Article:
11. Ben W
    December 5, 2012

    You are right, Jason. Running is not that important. But, it is not nothing. Running somehow does something for people that is important.

    You have been able to communicate that.

    Your site, and your general presence on the web, has done something more important. You have helped draw people together.

    Your writing gives people like me perspective. I am not stuck listening to d*cks who think they know everything.

    Your posts don’t communicate narcissism. Maybe you suffer from that, but it sure doesn’t seem like it.

    When you write about running, I see someone I could become, if I worked my ass off. I like that. When I read about some others, I think….no way. Why even bother.

    So, I think you give people like me some hope. Hope that I can do more than I realize. Whatever direction you decide to take, more power to you.

    But, it seems like you are beating up a straw man in this post, not Jason Robillard as I have read him. Cheers : )

  12. Are Ultrarunners Narcissistic and Self-Centered? « Vanessa Runs
    December 5, 2012

    [...] Read Jason’s post about The Narcissism of Running. [...]

  13. niki_in_france
    December 5, 2012

    I’m a bit drunk and probably shouldn’t comment but… I think we as humans are sometimes victims of our ability to adjust to just about anything. Put us in a difficult, even abusive, situation and that becomes our ‘normal’. Also we compare ourselves to our peers, not to people in general.

    Running is awesome, running races is more awesome. You, Jason Robillard, are truly awesome!

    Then again so are people who cure cancer. And I bet there are cancer curers out there who come home after a long day in the lab and watch the marathon on telly and think, I am a lazy little shit, I can could never do anything like that. Am I making any sense?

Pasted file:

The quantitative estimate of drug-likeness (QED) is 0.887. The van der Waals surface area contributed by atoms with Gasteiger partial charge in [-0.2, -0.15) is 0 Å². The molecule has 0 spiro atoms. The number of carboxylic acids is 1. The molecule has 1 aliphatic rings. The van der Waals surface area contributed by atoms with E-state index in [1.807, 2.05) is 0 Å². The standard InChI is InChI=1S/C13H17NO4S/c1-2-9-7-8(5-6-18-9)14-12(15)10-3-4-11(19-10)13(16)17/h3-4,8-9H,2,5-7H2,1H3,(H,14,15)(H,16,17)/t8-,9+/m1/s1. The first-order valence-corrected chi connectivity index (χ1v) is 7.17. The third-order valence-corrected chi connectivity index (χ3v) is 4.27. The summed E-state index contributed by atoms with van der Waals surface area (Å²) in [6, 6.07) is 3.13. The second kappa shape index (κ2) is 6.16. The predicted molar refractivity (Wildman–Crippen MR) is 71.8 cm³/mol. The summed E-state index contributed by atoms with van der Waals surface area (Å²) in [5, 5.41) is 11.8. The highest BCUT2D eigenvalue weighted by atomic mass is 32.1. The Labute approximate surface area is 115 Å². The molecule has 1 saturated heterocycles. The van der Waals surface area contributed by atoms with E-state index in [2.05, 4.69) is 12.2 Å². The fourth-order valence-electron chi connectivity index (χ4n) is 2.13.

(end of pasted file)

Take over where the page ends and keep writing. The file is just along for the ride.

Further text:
I think the trick is to keep perspective AND at the same time realize how amazingly uniquely unrepeatably awesome you are!

    Reminds me of a quote I love from Niels Bohr “The opposite of a fact is falsehood, but the opposite of one profound truth may very well be another profound truth.”

  14. John
    December 5, 2012

    Jason, I’ve been following you for awhile. I enjoy your posts and you’re usually spot on. This is one of my favorites. As a working man(Navy) and ultrarunner it can be tough to balance both sides. Overall, I think being a runner ultimately makes us more humble and human, however, sometimes we take it too far. Reminds me of that post that went something along the lines of “being a runner doesn’t make you Mother Theresa”. It’s great that we run, however, we don’t need to wear it on our sleeves, etc. It’s a great thing to do and quite an accomplishment on a daily basis but should not be bandied about to inflate ego and reputation, etc. I believe that just being a distance runner and living the accompanied lifestyle should be enough of an example without trumping it up. That said, most of us are guilty of said narcissism onceit in awhile so don’t be too hard on yourself.

  15. Dave
    December 5, 2012

    Don’t beat yourself up Jason! You are correct to say “It’s just running” and I guess in the big picture it doesn’t really matter that much. Really, any discussion of topics beyond that which keep us alive are superfluous. I really don’t want to read a blog about shelter and gathering food though. Well, maybe hunter-gatherer dot com, but that’s it.